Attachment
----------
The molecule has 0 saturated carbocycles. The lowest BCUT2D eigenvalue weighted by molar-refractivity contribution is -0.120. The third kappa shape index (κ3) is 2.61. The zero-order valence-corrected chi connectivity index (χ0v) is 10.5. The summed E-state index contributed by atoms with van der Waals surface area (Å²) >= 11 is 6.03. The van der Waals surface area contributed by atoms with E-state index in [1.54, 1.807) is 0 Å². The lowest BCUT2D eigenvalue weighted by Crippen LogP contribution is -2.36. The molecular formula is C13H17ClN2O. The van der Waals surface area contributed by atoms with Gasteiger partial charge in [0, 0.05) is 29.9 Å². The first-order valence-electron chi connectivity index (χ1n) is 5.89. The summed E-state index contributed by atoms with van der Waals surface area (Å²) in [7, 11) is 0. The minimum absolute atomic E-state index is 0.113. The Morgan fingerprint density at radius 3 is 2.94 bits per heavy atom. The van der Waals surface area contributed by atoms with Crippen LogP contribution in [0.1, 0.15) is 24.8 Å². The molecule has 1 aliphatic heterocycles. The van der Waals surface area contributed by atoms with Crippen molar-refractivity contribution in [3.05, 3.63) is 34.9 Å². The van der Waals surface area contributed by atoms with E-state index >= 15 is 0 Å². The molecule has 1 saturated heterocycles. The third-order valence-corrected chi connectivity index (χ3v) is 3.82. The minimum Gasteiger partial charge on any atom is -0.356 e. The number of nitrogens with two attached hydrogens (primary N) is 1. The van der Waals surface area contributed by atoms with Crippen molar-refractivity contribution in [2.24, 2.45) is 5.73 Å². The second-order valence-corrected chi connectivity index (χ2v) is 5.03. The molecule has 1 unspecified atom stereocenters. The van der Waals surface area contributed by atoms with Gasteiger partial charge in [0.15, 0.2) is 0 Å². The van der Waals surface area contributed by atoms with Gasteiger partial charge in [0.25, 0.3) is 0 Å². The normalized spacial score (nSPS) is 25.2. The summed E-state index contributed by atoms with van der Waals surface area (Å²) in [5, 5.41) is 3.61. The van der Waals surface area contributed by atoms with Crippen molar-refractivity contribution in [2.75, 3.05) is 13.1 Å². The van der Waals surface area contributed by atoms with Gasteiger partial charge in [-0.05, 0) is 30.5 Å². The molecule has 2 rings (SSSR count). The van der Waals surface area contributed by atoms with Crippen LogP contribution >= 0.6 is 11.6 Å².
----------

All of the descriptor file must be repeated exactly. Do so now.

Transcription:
The molecule has 0 saturated carbocycles. The lowest BCUT2D eigenvalue weighted by molar-refractivity contribution is -0.120. The third kappa shape index (κ3) is 2.61. The zero-order valence-corrected chi connectivity index (χ0v) is 10.5. The summed E-state index contributed by atoms with van der Waals surface area (Å²) >= 11 is 6.03. The van der Waals surface area contributed by atoms with E-state index in [1.54, 1.807) is 0 Å². The lowest BCUT2D eigenvalue weighted by Crippen LogP contribution is -2.36. The molecular formula is C13H17ClN2O. The van der Waals surface area contributed by atoms with Gasteiger partial charge in [0, 0.05) is 29.9 Å². The first-order valence-electron chi connectivity index (χ1n) is 5.89. The summed E-state index contributed by atoms with van der Waals surface area (Å²) in [7, 11) is 0. The minimum absolute atomic E-state index is 0.113. The Morgan fingerprint density at radius 3 is 2.94 bits per heavy atom. The van der Waals surface area contributed by atoms with Crippen LogP contribution in [0.1, 0.15) is 24.8 Å². The molecule has 1 aliphatic heterocycles. The van der Waals surface area contributed by atoms with Crippen molar-refractivity contribution in [3.05, 3.63) is 34.9 Å². The van der Waals surface area contributed by atoms with E-state index >= 15 is 0 Å². The molecule has 1 saturated heterocycles. The third-order valence-corrected chi connectivity index (χ3v) is 3.82. The minimum Gasteiger partial charge on any atom is -0.356 e. The number of nitrogens with two attached hydrogens (primary N) is 1. The van der Waals surface area contributed by atoms with Crippen molar-refractivity contribution in [2.24, 2.45) is 5.73 Å². The second-order valence-corrected chi connectivity index (χ2v) is 5.03. The molecule has 1 unspecified atom stereocenters. The van der Waals surface area contributed by atoms with Gasteiger partial charge in [0.15, 0.2) is 0 Å². The van der Waals surface area contributed by atoms with Gasteiger partial charge in [0.25, 0.3) is 0 Å². The normalized spacial score (nSPS) is 25.2. The summed E-state index contributed by atoms with van der Waals surface area (Å²) in [5, 5.41) is 3.61. The van der Waals surface area contributed by atoms with Crippen molar-refractivity contribution in [2.75, 3.05) is 13.1 Å². The van der Waals surface area contributed by atoms with Gasteiger partial charge in [-0.05, 0) is 30.5 Å². The molecule has 2 rings (SSSR count). The van der Waals surface area contributed by atoms with Crippen LogP contribution >= 0.6 is 11.6 Å².